Marco A.,University of Essex
Open Biology | Year: 2014

Most animals have separate sexes. The differential expression of gene products, in particular that of gene regulators, is underlying sexual dimorphism. Analyses of sex-biased expression have focused mostly on protein-coding genes. Several lines of evidence indicate that microRNAs, a class of major gene regulators, are likely to have a significant role in sexual dimorphism. This role has not been systematically explored so far. Here, I study the sex-biased expression pattern of microRNAs in the model species Drosophila melanogaster. As with protein-coding genes, sexbiased microRNAs are associated with the reproductive function. Strikingly, contrary to protein-coding genes, male-biased microRNAs are enriched in the X chromosome, whereas female microRNAs are mostly autosomal. I propose that the chromosomal distribution is a consequence of high rates of de novo emergence, and a preference for new microRNAs to be expressed in the testis. I also suggest that demasculinization of the X chromosome may not affect microRNAs. Interestingly, female-biased microRNAs are often encoded within protein-coding genes that are also expressed in females. MicroRNAs with sex-biased expression do not preferentially target sex-biased gene transcripts. These results strongly suggest that the sex-biased expression of microRNAs is mainly a consequence of high rates of microRNA emergence in the X chromosome (male bias) or hitchhiked expression by host genes (female bias). © 2014 The Authors. Source

Nicholls P.,University of Essex
Archives of Biochemistry and Biophysics | Year: 2012

This review describes the historical difficulties in devising a kinetically satisfactory mechanism for the classical catalase after its identification as a unique catalytic entity in 1902 and prior to the breakthrough 1947 analysis by Chance and co-workers which led to the identification of peroxide compounds I and II. The role of protons in the formation of these two ferryl complexes is discussed and current problems of inhibitory ligand and hydrogen donor binding at the active site are outlined, especially the multiple roles involving formate or formic acid. A previous mechanism of NADPH-dependent catalase protection against substrate inhibition is defended. A revised model linking the catalytic ('catalatic') action and the one-electron side reactions involving compound II is suggested. And it is concluded that, contrary to an idea proposed in 1963 that eukaryotic catalase might be a 'fossil enzyme', current thinking gives it a central role in the redox protective processes of long term importance for human and other eukaryotic and prokaryotic life. © 2012 Elsevier Inc. All rights reserved. Source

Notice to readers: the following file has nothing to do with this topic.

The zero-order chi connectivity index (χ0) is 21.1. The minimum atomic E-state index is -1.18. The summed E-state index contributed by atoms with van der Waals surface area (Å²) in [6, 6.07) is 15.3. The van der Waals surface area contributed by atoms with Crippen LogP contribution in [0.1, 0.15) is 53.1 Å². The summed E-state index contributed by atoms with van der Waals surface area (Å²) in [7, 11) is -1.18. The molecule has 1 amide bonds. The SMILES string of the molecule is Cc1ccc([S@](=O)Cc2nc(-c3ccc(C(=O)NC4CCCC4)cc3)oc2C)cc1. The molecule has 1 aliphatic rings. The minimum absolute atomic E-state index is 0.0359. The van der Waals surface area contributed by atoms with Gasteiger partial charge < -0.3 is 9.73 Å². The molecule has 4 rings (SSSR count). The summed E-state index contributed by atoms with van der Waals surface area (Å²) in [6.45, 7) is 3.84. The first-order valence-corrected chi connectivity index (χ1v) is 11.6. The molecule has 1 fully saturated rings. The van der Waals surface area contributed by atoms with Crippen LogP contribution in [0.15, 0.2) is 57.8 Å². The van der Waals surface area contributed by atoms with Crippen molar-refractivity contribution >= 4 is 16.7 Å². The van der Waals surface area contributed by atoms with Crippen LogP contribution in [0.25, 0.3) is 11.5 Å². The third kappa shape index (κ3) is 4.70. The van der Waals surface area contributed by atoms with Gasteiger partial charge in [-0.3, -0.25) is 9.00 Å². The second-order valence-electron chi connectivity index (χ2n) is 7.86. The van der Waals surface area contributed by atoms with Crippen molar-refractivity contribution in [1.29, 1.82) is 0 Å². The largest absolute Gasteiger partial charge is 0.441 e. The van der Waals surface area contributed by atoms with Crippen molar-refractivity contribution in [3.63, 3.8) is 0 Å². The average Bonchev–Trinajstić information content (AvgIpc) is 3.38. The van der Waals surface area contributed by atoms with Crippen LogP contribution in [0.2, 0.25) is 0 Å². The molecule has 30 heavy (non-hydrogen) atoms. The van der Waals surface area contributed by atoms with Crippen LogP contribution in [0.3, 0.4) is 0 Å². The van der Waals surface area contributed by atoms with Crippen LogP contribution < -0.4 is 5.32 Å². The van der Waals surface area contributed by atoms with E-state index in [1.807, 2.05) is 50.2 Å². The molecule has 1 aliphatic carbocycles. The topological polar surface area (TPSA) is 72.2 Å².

It has been suggested that repeated stimuli have shorter subjective duration than novel items, perhaps because of a reduction in the neural response to repeated presentations of the same object. Five experiments investigated the effects of repetition on time perception and found further evidence that immediate repetition reduces apparent duration, consistent with the idea that subjective duration is partly based on neural coding efficiency. In addition, the experiments found (a) no effect of repetition on the precision of temporal discrimination, (b) that the effects of repetition disappeared when there was a modest lag between presentations, (c) that, across participants, the size of the repetition effect correlated with temporal discrimination, and (d) that the effects of repetition suggested by a temporal production task were the opposite of those suggested by temporal judgments. The theoretical and practical implications of these results are discussed. © 2011 William J. Matthews. Source